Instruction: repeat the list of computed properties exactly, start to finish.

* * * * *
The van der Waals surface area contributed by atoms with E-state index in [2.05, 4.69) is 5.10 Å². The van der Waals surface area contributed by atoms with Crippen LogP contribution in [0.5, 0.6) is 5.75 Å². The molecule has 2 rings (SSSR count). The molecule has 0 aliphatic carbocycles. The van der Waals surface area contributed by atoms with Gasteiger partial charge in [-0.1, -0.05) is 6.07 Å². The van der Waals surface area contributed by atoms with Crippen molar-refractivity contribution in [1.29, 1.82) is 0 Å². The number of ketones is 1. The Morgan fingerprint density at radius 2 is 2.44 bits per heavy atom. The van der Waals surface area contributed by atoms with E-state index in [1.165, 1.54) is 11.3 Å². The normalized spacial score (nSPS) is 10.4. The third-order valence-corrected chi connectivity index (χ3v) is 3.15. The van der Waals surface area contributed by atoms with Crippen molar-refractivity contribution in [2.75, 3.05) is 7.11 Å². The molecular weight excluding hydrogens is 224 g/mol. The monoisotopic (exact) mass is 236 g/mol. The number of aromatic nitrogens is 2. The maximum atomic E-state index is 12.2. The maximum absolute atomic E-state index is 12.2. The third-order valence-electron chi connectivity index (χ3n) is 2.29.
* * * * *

The van der Waals surface area contributed by atoms with E-state index in [2.05, 4.69) is 5.10 Å². The van der Waals surface area contributed by atoms with Crippen LogP contribution in [0.5, 0.6) is 5.75 Å². The molecule has 2 rings (SSSR count). The molecule has 0 aliphatic carbocycles. The van der Waals surface area contributed by atoms with Gasteiger partial charge in [-0.1, -0.05) is 6.07 Å². The van der Waals surface area contributed by atoms with Crippen molar-refractivity contribution in [1.29, 1.82) is 0 Å². The number of ketones is 1. The Morgan fingerprint density at radius 2 is 2.44 bits per heavy atom. The van der Waals surface area contributed by atoms with E-state index in [1.165, 1.54) is 11.3 Å². The normalized spacial score (nSPS) is 10.4. The third-order valence-corrected chi connectivity index (χ3v) is 3.15. The van der Waals surface area contributed by atoms with Crippen molar-refractivity contribution in [2.75, 3.05) is 7.11 Å². The molecular weight excluding hydrogens is 224 g/mol. The monoisotopic (exact) mass is 236 g/mol. The number of aromatic nitrogens is 2. The maximum atomic E-state index is 12.2. The maximum absolute atomic E-state index is 12.2. The third-order valence-electron chi connectivity index (χ3n) is 2.29.